Freedom, Decency, and the MMVA’s
A few weeks ago I discovered that one of the many useless channels that I am now privileged to have access to as a cable television subscriber is a channel called Much Music (I wasn’t aware that my TV went above channel 100… or what combination of buttons on my remote would lead me to this uncharted territory; for most of my life, I’ve made do with five channels or less). I used to sneak a peak at MM whenever I could as a teenager because I rarely got to see music videos and was strangely fascinated by this brave new (at least to me) world of music and entertainment.
But if tonight’s sampling is any indication, MM now deals almost exclusively in the pathetically predictable mixture of soft porn, degraded discourse, moronic advertising, and indiscriminate noisy stupidity found on 48 of my other 55 channels. Tonight—for reasons I can only describe as somewhat akin to the phenomenon of passing by a car accident and being unable to turn away—I subjected myself to a few snippets of a spectacularly idiotic and vulgar exhibition called the Much Music Video Awards (the MMVA’s, as they seem to prefer). I won’t dignify this event by describing it in any detail (those fortunate enough not to be familiar with these kinds of things should not, after all, be penalized for their good taste). Just imagine the most superficial, talentless, oversexed and overproduced collection of attempts at music you can think of and then add several thousand 12-18 year old girls whose capacity for mindless screaming is, apparently, limitless. Gruesome viewing, however you put it.
After I had watched about all I could stomach of this ridiculous spectacle, I re-read David Bentley Hart’s article called “Freedom and Decency” from In the Aftermath (text available at First Things). As always, Hart is a keen cultural critic with a hilarious way with words:
I think it safe to say there has never been a society where the lewd, the dissolute, or the perverted have not been able to find some place for their recreation, and this is a reality to which we are wise to be in some degree resigned. But we live now in an age in which indecency refuses to be confined within its own sphere, but rather forces itself upon us, and indeed demands (almost sanctimoniously) that it be embraced and granted social legitimacy, and that it be subject to no strictures other than those of the free market….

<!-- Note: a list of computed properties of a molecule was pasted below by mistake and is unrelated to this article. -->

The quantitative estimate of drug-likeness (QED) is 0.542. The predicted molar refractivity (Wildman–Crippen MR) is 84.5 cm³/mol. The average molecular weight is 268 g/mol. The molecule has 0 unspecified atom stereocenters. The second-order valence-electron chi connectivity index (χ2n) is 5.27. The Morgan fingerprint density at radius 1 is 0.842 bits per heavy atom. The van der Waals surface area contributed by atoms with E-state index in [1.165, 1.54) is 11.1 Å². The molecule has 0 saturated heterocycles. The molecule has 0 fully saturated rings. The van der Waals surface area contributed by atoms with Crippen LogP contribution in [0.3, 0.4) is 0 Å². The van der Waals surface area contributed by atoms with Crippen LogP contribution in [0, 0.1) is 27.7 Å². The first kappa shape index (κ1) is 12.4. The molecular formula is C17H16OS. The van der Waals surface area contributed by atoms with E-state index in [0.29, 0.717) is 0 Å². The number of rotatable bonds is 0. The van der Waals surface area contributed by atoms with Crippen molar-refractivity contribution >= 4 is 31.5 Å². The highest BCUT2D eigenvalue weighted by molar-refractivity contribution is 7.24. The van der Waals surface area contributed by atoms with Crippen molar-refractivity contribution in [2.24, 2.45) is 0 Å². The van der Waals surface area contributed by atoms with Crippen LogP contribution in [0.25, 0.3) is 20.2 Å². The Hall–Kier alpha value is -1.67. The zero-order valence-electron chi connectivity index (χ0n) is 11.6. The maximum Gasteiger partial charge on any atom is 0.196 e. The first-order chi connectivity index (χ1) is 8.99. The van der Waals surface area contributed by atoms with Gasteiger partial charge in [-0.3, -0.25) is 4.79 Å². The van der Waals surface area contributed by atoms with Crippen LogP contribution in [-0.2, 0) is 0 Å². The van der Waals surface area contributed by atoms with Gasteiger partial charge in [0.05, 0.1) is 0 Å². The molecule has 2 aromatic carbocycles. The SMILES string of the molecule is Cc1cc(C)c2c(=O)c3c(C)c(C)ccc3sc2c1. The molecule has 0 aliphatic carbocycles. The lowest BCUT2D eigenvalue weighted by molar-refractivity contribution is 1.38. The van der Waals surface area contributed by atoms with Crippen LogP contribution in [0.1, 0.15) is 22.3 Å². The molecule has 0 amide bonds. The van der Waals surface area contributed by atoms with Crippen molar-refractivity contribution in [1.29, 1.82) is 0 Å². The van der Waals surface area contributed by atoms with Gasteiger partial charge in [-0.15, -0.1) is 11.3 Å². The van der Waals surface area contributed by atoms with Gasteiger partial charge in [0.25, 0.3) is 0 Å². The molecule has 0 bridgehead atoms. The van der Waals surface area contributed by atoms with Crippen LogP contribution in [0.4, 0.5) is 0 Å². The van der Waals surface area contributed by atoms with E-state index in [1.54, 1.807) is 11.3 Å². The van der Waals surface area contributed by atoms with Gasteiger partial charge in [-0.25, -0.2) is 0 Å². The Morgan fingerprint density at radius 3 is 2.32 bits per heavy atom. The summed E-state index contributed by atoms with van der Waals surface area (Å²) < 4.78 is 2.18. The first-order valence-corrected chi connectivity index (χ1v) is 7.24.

As it happens, by far the worst argument against censorship is the one likely to carry most weight with persons on both sides of the cultural divide: that, were certain cultural products legally proscribed, we would be denying people things they want, denying them the right to choose for themselves, putting limits upon expressive freedom, refusing to trust in the law of supply and demand—all of which is, of course, quite true. But to find this a compelling argument, one must already be convinced of the inalienable sanctity of choice, over against every other social good, and convinced, moreover, that freedom and choice are more or less synonymous. It is indeed true that many of us manifestly do want unimpeded access to explicit depictions of sex and violence, and to mindlessly brutal forms of entertainment, and to artifacts born solely from the basest impulses of the imagination; but surely, in point of fact, no society that simply concedes the prior right of its citizens to have whatever they want can ever really be free.